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Crespedia globosa

Spring 24 (2).jpg

Anethum graveolens ‘Hedger’

I want to make changes to the Pond garden too. Creating new eye - catching colour combinations using one or two annuals is what makes gardening interesting. One ‘interesting’ annual I will be using is Amaranthus caudatus ‘Fat Spike’. It has been many years since this has been offered for sale but I am delighted to see it back. It is very noticeable! I take some of the leaves off when it is in its mature state and intersperse the plants in the border. They look great with Verbena bonariensis but would provide a strong contrast with more Nicotiana ‘Lime green’ here or the bright pink Achillea millefolium ‘Cerise Queen’ I have. I’m sure it would look good with anything of a frothy nature such as Stipa tenuissima, Gypsophila paniculata ‘Bristol Fairy’, Gaura lindheimeri ‘Whirling Butterflies’ or ‘Siskiyou Pink’ , Thalictrum ‘Hewitt’s Double’,  or Artemisia lactiflora  Guizhou group. In the past I have used it with Sanguisorba officinalis and Crocosmia ‘Lucifer’ to great effect. ‘Amaranthus ‘Marvel Bronze’ is another handsome annual I’ll be using to provide a strong contrast to silver leaved plants, variegated grasses or white summer flowering shrubs.

Amaranthus caudatus ‘Fat Spike’

Amaranthus ‘Marvel Bronze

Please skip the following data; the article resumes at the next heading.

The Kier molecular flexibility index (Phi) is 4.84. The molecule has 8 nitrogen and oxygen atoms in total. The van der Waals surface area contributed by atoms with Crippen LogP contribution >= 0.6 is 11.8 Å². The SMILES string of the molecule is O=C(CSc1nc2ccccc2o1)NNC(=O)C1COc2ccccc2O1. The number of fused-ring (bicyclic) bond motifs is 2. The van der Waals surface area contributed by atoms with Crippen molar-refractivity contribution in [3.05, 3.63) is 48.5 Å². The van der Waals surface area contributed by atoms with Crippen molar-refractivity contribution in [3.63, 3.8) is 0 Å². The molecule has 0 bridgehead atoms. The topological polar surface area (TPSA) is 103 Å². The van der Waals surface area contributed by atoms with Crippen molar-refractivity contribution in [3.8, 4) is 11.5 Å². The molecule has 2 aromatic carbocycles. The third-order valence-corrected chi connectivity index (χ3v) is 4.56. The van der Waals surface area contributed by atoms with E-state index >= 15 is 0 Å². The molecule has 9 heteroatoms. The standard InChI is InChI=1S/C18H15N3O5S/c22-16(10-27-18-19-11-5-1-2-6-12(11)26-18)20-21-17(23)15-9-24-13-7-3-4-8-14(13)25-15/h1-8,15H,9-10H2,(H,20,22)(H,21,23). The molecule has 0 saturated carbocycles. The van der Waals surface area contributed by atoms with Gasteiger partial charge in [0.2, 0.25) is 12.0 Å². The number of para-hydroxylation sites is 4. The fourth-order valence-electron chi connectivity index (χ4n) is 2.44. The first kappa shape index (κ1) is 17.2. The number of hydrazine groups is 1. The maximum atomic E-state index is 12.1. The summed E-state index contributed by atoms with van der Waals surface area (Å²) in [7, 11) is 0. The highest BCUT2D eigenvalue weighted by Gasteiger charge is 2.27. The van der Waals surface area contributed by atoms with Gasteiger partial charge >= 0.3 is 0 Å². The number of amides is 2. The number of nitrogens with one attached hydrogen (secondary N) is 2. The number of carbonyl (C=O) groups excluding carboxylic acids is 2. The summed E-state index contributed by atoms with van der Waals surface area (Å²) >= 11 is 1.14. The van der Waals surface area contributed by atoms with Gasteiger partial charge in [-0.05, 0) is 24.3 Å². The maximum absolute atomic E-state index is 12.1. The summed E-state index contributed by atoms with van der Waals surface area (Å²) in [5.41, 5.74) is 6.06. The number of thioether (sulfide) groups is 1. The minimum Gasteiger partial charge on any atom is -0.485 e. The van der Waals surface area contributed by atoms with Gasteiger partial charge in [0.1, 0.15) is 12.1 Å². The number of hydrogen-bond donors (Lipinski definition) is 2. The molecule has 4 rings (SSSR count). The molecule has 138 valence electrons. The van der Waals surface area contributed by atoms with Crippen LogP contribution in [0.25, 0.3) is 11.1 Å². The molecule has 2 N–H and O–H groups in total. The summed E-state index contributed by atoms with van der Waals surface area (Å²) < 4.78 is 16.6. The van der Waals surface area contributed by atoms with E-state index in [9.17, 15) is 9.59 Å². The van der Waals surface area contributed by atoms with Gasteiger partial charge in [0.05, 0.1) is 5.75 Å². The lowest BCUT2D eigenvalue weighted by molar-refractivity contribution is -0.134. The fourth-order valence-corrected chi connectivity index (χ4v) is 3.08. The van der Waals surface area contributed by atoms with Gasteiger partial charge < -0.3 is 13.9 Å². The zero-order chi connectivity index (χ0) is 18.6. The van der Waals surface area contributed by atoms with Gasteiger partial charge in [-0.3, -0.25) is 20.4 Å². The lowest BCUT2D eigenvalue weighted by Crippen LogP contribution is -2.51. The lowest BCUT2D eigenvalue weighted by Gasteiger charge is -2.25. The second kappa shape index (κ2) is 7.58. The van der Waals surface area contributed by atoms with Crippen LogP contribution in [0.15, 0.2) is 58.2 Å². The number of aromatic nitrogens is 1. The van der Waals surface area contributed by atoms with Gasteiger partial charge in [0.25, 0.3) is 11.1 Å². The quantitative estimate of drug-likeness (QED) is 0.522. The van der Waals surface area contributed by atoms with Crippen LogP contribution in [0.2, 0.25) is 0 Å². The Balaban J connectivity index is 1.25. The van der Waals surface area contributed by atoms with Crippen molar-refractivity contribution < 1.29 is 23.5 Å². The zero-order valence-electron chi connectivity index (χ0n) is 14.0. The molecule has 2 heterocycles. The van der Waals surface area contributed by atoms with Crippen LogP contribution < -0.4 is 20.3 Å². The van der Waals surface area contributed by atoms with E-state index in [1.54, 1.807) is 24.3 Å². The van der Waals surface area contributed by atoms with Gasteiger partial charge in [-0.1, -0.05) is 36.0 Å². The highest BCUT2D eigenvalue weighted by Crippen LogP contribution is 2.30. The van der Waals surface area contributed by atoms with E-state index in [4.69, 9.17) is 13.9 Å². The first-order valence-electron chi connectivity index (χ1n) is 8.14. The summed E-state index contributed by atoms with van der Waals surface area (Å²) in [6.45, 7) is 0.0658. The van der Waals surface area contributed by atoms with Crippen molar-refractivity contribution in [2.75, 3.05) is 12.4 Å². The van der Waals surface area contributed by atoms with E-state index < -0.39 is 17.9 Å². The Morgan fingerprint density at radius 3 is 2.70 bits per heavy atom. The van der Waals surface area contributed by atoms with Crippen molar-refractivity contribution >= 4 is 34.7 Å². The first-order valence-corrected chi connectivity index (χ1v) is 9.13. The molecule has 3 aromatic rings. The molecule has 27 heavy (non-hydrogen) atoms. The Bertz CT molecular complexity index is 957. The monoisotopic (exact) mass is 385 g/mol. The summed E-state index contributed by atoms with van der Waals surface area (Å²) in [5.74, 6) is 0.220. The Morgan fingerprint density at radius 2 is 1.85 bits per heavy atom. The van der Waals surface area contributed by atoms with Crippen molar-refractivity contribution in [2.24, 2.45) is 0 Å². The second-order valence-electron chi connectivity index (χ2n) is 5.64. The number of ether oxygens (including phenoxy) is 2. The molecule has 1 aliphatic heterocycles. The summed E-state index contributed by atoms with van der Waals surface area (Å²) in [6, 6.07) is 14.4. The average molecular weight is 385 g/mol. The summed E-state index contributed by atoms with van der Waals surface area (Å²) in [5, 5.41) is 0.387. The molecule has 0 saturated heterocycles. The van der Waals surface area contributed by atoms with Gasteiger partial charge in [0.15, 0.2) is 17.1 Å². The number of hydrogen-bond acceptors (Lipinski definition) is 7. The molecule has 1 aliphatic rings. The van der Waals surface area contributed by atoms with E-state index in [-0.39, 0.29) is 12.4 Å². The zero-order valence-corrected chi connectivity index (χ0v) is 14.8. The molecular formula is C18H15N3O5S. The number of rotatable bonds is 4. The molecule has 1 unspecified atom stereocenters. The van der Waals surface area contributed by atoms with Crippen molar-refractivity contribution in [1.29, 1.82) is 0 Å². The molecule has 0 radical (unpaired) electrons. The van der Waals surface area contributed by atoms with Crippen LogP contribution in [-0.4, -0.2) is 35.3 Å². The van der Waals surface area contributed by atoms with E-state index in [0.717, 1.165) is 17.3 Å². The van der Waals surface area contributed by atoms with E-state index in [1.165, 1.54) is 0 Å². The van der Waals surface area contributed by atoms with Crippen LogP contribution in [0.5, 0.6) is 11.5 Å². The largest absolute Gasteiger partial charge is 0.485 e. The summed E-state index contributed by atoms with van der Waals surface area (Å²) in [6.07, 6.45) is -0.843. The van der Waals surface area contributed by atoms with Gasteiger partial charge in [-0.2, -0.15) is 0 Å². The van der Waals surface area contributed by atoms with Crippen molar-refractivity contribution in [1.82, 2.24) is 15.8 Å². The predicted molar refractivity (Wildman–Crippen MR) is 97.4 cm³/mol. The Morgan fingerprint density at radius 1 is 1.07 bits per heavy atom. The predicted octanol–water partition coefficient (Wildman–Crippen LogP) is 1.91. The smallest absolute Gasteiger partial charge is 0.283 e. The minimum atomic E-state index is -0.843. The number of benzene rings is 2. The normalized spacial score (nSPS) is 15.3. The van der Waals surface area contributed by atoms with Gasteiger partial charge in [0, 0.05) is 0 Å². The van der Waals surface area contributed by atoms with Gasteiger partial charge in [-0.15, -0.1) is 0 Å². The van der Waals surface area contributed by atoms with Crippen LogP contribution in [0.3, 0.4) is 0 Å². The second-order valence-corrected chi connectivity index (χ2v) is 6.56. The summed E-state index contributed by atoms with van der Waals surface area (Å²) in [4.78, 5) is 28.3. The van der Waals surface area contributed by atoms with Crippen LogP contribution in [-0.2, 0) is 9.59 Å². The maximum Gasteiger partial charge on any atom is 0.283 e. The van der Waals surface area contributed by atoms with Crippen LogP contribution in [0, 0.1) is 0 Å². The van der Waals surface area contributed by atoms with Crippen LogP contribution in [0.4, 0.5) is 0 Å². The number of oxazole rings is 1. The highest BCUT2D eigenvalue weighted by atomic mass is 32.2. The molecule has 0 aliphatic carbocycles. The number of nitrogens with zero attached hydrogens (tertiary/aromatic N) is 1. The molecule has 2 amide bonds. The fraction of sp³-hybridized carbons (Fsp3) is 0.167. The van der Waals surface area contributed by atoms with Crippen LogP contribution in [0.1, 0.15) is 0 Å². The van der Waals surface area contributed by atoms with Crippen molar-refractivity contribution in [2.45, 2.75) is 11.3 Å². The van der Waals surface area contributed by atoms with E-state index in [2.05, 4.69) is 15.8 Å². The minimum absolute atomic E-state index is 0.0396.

Although the seeds of Amaranthus need similar treatment to Nicotiana, they are larger so there is the option of sowing them in modules. I cover them VERY sparingly because they must have light to germinate. After pricking out I remember they are tender plants and only plant out when the weather really warms up. If you want to grow it and have too many plants you could also eat it as a cooked vegetable! There are so many annuals from which to choose. They are good value for money if you have a border full of new plants and are waiting for them to fill out or you simply want to add more colour at your existing plot. I hope you will have picked up one or two new ones at the seed swap in February. In the Kitchen Garden that will have been manured ready for the forthcoming season by mid – March, I grow Calendula officinalis ‘Indian Prince’ and Ageratum houstonianum ’ Blue Horizon’ to attract the pollinators and provide companion plants for the fruit and vegetables.  The Ageratum is sown under cover (you need to hold your breath when you sow the seeds because it looks like dust!) and is planted out in late spring. It stands 40cms tall and looks splendid with the golden oregano that edges each vegetable bed. It will keep flowering until the first frosts. I should like to have the California poppy Eschcholzia californica in the kitchen garden because I love all the colours available; ‘Rosebud orange’ is bright and cheerful, ‘Butter Bush’ is yellow as its name suggests and ’Peach Sorbet’ is a divine pale apricot! However it doesn’t seem to like my soil and hasn’t done well for me in the past. Nigella, better known as ‘love in the mist’ is another annual I like a lot but is not easy to grow in my acid soil. I will try it in pots. I used to grow Cerinthe major ‘Purpurascens’ a lot when I first started gardening on my sandy loam. Looking quite exotic, with its’ glaucous foliage and droplets of dark purple flowers, this sun loving honeywort is a tough character that flowers its socks off for months in dry soil. No use to me now!